Easy to recommend to a newcomer or a fan of Hap and Leonard, Joe R. Lansdale’s OF MICE AND MINESTRONE is laden with the irresistible combination of relaxed badinage and playful threats
Though not due out until April, praise for Joe R. Lansdale’s OF MICE AND MINESTRONE garners a lot of praise.
KIRKUS enjoys the collection.
The dialogue throughout is worth the price of admission, not as stylized as Elmore Leonard’s but laden with the same irresistible combination of relaxed badinage and playful threats that sometimes spiral into serious consequences while still remaining playful.
The 17 down-home recipes contributed by Lansdale’s daughter, Kasey, many of them as chatty as the stories, are a bonus.
PUBLISHERS WEEKLY feels much the same.
Full of humor, gritty drama, and insightful observations, the five stories in this rewarding collection from Edgar winner Lansdale (The Elephant of Surprise) concentrate on the early years of his two mismatched East Texas private eyes: Hap Collins, a straight, white liberal; and Leonard Pine, a gay, black conservative. Lansdale packs a punch in the standout “Sparring Partner,” in which the pair, as high schoolers, are hired by a ruthless boxing manager to train a weakling college kid and a giant named Man Slayer.
GREEN MAN REVIEW further agrees.
Overall this collection was an excellent piece of regional fiction, focusing on character while reflecting the times and difficulties very well. Like any collection of short stories there are stronger and weaker pieces. However, even the weakest in this collection is worth reading. While the initial stories only feature one of the leads, all help to paint a clear picture of the pair as human beings. These stories evoke the likes of Elmore Leonard, and manage to feel so reflective that one can almost taste the food. Easy to recommend to a newcomer or a fan of Hap and Leonard as a whole.
T. Fox Dunham and Phil Thomas in WHAT ARE YOU AFRAID OF? (133) podcast include Joe R. Lansdale as one of the Best Haunts of 2019.
For TEXAS HIGHWAYS, Lansdale wrote an essay about his hometown: “A Fresh and New Gladewater Emerges from Its Honky Tonk Past.”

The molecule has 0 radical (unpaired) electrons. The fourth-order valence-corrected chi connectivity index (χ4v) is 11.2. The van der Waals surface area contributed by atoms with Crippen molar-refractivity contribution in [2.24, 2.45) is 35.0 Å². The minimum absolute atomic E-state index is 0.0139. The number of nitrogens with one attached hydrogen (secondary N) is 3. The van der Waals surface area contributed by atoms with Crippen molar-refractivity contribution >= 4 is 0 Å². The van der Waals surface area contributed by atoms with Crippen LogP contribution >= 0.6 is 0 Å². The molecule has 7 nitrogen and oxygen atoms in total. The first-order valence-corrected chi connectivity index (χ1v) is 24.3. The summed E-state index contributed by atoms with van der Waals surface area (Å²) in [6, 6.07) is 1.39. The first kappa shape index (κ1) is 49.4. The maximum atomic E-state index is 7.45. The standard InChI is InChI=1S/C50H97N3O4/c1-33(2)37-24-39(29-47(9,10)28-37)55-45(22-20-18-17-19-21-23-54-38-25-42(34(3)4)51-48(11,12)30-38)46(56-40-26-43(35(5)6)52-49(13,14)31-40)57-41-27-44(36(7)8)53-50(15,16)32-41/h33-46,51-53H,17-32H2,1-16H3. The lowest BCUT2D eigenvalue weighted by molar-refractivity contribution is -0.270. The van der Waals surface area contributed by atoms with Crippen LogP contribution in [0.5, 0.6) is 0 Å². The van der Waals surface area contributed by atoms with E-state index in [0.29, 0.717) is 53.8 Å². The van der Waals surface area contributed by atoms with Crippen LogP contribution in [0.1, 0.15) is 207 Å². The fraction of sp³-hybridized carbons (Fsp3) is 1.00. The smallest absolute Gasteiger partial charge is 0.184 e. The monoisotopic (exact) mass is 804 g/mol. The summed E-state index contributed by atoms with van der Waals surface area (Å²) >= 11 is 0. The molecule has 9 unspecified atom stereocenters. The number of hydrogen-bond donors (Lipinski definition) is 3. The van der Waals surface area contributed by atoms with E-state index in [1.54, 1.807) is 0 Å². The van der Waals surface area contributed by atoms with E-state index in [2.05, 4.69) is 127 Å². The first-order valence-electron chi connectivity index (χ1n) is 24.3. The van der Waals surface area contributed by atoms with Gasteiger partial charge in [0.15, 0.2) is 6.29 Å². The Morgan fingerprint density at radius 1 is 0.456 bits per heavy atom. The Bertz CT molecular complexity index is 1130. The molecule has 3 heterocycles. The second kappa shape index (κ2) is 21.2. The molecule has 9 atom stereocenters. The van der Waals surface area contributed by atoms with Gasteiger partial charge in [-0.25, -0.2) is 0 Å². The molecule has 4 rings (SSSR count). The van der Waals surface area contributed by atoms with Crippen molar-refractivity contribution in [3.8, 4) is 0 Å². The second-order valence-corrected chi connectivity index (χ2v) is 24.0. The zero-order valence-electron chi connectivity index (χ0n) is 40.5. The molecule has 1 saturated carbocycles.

Some say that deep in the East Texas woods, where the muddy Sabine River flows, there dwells a creature called the Goat Man. This furry, hoofed denizen of the dark woods lives under a swinging bridge, where he sates his taste for human flesh on unsuspecting passersby.
Or so went the legend when I was young, and perhaps that legend has played out now. Kids run the river and woods less, and spend minimal time beneath the swaying shadows of the pines and hardwood trees that once grew thick for miles. Stories grow not only out of the available environment, but also the use of the environment, so perhaps due to the lack of attention to the Goat Man’s world, he has ceased to exist.
Almost as mythical are the things that happened decades ago near the Sabine, where the long-gone Mint Club stood, its walls vibrating to a sound that pulsed with what some would have described then as primal wails and lustful howls. A sound condemned by churches and do-gooders far and wide, but ultimately adored by the masses. If it was indeed devil music, then the devil got his due.
The voices that squealed and roared over the airwaves of the defunct Gladewater radio station KSIJ 1430 were memorialized in wax, the singular method of the time. But the experience of hearing something that was unlike anything that had come before, in real time, has gone the way of the Goat Man.
In the 1950s, the Mint Club was referred to as the Gun and Knife Club. Back then, famous KSIJ disc jockey Tom Perryman said it was the kind of place “that if you didn’t have a gun or knife, they’d give you one at the door.”
Where the Mint Club stood there is now nothing more than a cement foundation and distant memories. The Mint was among the many rough-and-tumble honky-tonks that lined the highway outside the boundaries of Gladewater, not far from the Sabine River bridge, on what was called Hell’s Half Mile. Out there, come night time, music was played and drunks were fueled. Those joints seemed like permanent establishments when I was young, but they have all gone the way of the dodo, phew, along with knifings, shootings, and midnight brawls.